VCT laboratories that follow quality testing protocols
As countries work to expand access to quality voluntary counselling and testing procedures for HIV, great emphasis has been placed on the training of counsellors. In some countries, less attention has been paid to ensuring that the test results themselves properly reflect sero-status. This is of vital importance in the context of VCT, where people are informed of their HIV status. The consequences of wrongly informing people that they are HIV positive or HIV negative can be devastating, both for the individual and for their sexual partners. Because of this, the protocols recommended for HIV testing when a person is to be informed of their status are more rigorous than those used for surveillance or blood safety purposes. While sensitivity and specificity of HIV test kits have reached very high levels, no test is infallible, and this is especially true of tests affordable enough to be used in high-volume screening sites such as VCT centres. WHO has therefore developed protocols, adopted by many countries, to minimise the risk that someone will receive an incorrect HIV test result. These protocols set down algorithms for the re-testing of samples using different tests. A minimum of two tests are required before a person can be informed of their HIV status. Where the first two tests disagree, further different test types are used to confirm a result. This indicator tracks the extent to which these algorithms are followed by laboratories performing tests for VCT centres.
Number of HIV tests requested by voluntary counseling and testing centres over one-month period which follow recommended testing algorithms
Total number of HIV tests requested by voluntary counseling and testing centres over a one months period
A retrospective record review is carried out at laboratories processing specimens taken at VCT centres. The review looks at all samples processed over a defined one-month period prior to the review. It examines whether testing algorithms are being followed according to national or international recommendations (in other words, whether samples are being retested using different test kits to eliminate false positives and false negatives to the extent possible). The sample frame will depend on a countrys national programme. In some countries, large VCT centres have their own laboratory facilities, while in others specimens are processed at central, provincial or district laboratories. In countries with centralised or limited facilities, the review may be conducted at all relevant sites where specimens are tested for VCT purposes. In countries with larger programmes, records from random samples of sites stratified by urban or rural location may be reviewed.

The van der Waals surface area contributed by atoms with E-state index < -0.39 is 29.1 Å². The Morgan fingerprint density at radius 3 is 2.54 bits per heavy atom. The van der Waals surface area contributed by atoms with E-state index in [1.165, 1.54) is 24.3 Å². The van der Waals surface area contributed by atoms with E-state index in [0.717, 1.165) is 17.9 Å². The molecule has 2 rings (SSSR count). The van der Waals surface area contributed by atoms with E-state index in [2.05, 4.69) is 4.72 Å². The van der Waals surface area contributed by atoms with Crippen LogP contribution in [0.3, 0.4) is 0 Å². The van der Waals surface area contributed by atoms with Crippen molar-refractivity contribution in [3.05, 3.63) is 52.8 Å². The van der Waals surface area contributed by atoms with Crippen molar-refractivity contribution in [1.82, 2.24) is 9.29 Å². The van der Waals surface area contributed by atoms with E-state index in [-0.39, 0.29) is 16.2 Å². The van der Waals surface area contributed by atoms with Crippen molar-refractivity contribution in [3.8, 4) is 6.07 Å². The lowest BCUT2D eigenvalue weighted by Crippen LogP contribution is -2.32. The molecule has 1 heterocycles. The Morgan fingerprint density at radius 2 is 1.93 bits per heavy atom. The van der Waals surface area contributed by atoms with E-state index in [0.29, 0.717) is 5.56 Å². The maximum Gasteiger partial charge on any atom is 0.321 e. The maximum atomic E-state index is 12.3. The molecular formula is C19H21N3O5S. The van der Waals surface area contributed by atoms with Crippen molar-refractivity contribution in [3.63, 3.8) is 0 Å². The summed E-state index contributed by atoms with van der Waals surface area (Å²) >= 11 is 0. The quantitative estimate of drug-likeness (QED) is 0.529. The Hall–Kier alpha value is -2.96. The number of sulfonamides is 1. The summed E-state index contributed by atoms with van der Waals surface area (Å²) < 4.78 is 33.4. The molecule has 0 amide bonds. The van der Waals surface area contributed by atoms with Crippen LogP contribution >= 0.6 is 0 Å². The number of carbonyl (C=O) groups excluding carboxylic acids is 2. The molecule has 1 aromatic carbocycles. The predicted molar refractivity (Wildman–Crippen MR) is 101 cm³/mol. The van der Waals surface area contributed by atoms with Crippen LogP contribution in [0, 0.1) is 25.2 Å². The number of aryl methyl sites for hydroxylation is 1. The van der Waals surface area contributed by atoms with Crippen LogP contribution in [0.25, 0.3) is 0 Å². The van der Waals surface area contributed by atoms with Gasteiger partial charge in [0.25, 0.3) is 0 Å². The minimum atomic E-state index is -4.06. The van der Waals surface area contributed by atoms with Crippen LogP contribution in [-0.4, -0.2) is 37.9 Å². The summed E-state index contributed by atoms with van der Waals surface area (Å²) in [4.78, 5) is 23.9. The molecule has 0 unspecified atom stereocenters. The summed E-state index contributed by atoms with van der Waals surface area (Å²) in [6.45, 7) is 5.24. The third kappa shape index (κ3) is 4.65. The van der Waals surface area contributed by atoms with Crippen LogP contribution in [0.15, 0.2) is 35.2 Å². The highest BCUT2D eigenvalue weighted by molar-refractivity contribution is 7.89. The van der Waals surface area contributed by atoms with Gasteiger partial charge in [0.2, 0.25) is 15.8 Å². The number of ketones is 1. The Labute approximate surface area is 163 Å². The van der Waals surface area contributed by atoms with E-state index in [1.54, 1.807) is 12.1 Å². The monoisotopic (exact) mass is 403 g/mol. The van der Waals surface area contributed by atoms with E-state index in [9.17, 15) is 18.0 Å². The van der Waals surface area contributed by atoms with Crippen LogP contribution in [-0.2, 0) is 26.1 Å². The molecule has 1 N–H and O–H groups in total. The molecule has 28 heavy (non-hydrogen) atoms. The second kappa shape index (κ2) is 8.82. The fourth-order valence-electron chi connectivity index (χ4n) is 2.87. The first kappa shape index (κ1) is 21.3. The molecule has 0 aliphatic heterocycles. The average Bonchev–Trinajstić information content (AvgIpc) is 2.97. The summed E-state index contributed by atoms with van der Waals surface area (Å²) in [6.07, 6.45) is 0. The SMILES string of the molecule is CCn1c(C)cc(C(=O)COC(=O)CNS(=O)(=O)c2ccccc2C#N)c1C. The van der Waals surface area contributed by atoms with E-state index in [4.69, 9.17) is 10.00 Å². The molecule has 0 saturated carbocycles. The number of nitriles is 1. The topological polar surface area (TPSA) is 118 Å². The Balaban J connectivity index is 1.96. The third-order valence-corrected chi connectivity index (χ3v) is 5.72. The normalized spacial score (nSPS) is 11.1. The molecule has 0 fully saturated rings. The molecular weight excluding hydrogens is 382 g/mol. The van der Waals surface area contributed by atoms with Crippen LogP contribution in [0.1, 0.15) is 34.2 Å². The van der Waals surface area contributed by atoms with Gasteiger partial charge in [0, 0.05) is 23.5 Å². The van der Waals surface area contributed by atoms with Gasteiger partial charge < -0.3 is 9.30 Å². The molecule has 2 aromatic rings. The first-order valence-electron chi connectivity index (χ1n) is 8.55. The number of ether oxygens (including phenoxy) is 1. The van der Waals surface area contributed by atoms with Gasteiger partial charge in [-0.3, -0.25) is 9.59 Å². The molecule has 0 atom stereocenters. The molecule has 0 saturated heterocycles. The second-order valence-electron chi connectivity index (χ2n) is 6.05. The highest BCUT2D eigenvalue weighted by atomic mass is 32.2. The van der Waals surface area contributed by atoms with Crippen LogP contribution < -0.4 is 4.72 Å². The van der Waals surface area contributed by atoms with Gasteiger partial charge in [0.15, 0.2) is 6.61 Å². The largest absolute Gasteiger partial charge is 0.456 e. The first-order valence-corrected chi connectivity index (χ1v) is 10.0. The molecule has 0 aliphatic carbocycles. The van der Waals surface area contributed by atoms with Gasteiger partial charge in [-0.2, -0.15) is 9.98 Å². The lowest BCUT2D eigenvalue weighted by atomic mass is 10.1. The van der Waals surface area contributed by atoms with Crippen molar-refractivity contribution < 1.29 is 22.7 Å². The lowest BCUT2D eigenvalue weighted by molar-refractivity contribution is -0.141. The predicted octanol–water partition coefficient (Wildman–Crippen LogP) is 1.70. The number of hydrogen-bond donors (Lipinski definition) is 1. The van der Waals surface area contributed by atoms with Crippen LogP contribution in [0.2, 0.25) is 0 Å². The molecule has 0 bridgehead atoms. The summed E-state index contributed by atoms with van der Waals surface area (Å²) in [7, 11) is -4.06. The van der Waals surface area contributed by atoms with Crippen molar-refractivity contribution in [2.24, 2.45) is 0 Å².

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This indicator has the virtue of being relatively simple to construct. A major limitation is that it only addresses one dimension of laboratory quality. Any number of repeat tests will not improve the quality of the results available to clients of VCT centres if the laboratory procedures themselves are flawed. Poor cleaning of testing equipment or repeat use of simple equipment such as pipettes can compromise the quality of all tests performed, regardless of whether they are for surveillance, diagnosis or VCT. It is expected that all countries promoting VCT have national guidelines on basic laboratory quality control, such as the re-testing of a proportion of all samples at a reference laboratory